I just got done reading “Podcasting: The do-it-yourself guide” by Todd Cochrane. For the most part, a lot of good information, and very helpful on certain matters, such as hardware and software recommendations.
However, Todd seems to make certain assumptions about the potential podcaster. Specifically, he seems to assume that everyone is just like him. As such, much of his advice seems a little odd. For example, I don’t feel the need to plan for 5,000-plus visitors. I don’t expect I’ll ever have more than a few dozen. And he seems to assume (at least in some places) that we all have a news show of some kind which we need to research and interview for. So a lot of his tips seem like they will never apply to me.
Of course, if I start having tens of thousands of visitors, and make a lot of money on advertising, that would be fine. I think.
Of great use were Todd’s tips on using Audacity to edit the podcast audio, as well as tips on recording in the first place. I realize that I’m still just guessing when it comes to audio quality. Partially this is because I’m half deaf. Not a lot I can do about that. But part of it too is because I just have absolutely no experience with this sort of thing. I was amazed, however, with just how loud my house is, and how difficult it is to find a quiet place. Maybe if I shut myself in the closet …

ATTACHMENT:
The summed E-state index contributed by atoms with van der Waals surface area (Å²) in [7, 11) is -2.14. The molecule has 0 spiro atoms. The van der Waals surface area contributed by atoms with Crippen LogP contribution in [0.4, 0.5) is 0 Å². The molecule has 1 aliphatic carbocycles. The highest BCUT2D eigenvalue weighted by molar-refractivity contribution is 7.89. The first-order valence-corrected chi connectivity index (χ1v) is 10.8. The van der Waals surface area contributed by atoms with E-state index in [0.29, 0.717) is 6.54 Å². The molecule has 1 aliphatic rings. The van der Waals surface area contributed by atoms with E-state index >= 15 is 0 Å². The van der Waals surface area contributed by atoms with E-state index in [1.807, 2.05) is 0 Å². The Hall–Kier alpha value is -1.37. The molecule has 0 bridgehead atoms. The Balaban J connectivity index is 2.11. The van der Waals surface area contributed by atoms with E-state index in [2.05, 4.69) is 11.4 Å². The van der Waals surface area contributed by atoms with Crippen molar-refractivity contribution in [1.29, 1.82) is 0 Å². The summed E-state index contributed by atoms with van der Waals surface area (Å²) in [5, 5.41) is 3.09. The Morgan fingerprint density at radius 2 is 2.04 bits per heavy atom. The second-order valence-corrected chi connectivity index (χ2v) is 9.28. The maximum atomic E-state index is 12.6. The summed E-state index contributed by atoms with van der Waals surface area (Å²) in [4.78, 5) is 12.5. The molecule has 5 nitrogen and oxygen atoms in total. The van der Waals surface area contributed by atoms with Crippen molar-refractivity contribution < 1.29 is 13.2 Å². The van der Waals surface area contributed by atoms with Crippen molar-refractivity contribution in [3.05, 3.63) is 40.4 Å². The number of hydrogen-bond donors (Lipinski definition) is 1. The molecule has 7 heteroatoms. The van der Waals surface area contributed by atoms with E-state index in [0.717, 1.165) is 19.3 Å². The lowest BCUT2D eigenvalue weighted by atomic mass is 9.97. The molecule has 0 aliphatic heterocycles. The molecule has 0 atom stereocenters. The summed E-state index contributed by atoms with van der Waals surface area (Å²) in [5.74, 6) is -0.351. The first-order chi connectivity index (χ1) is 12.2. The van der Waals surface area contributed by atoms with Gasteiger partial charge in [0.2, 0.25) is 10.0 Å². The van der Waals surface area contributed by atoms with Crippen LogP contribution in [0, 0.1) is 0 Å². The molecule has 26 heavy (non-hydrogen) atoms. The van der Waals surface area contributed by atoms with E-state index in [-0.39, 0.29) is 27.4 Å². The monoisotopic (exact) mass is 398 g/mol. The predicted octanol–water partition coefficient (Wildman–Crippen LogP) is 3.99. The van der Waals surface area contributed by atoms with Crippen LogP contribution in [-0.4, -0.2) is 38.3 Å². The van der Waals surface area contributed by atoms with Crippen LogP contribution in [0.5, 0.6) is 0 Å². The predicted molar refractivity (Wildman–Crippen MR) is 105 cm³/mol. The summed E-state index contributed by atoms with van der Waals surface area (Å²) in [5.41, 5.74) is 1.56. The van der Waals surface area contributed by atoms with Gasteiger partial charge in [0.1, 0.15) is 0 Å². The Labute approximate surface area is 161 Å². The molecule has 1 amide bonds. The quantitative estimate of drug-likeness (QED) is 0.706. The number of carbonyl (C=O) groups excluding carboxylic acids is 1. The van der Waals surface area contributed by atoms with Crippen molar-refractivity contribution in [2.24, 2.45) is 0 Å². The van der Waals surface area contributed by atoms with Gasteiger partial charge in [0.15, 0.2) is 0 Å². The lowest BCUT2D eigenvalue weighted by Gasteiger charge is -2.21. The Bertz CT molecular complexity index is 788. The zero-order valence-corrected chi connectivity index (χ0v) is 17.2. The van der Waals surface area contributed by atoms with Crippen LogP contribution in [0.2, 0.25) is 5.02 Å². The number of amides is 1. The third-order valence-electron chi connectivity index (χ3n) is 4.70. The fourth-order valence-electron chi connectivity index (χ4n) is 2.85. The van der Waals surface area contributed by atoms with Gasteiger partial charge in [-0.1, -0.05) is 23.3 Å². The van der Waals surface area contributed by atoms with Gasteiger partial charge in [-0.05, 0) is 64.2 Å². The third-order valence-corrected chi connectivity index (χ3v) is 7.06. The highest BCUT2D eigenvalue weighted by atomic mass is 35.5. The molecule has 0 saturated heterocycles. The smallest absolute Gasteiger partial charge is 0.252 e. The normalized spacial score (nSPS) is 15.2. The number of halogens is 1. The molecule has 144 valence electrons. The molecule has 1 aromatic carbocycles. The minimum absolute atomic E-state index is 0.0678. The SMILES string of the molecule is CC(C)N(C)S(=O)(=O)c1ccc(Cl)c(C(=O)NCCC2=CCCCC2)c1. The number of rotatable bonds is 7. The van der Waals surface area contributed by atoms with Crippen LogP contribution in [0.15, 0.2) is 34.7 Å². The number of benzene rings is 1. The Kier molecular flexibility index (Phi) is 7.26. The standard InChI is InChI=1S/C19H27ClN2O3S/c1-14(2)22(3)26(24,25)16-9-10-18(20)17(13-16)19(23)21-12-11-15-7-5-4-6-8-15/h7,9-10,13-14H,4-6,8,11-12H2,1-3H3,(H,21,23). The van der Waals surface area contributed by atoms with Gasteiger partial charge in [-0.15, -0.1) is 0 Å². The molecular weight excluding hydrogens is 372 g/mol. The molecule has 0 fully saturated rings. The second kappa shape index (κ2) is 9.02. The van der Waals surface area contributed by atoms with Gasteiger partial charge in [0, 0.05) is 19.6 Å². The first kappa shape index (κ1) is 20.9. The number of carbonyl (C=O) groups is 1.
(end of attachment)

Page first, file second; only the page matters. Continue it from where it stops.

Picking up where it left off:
For the most part, I recommend this book for folks that are interested in podcasting, but have no idea about the audio side of things. You can sort of get started with almost no initial investment, but it’s becoming quickly obvious that I’ll get a far better outcome if I can get a little recording equipment, like a decent microphone.
Oh, yeah, and I realized that I really have no idea what a mixer even is, let alone how to choose one wisely.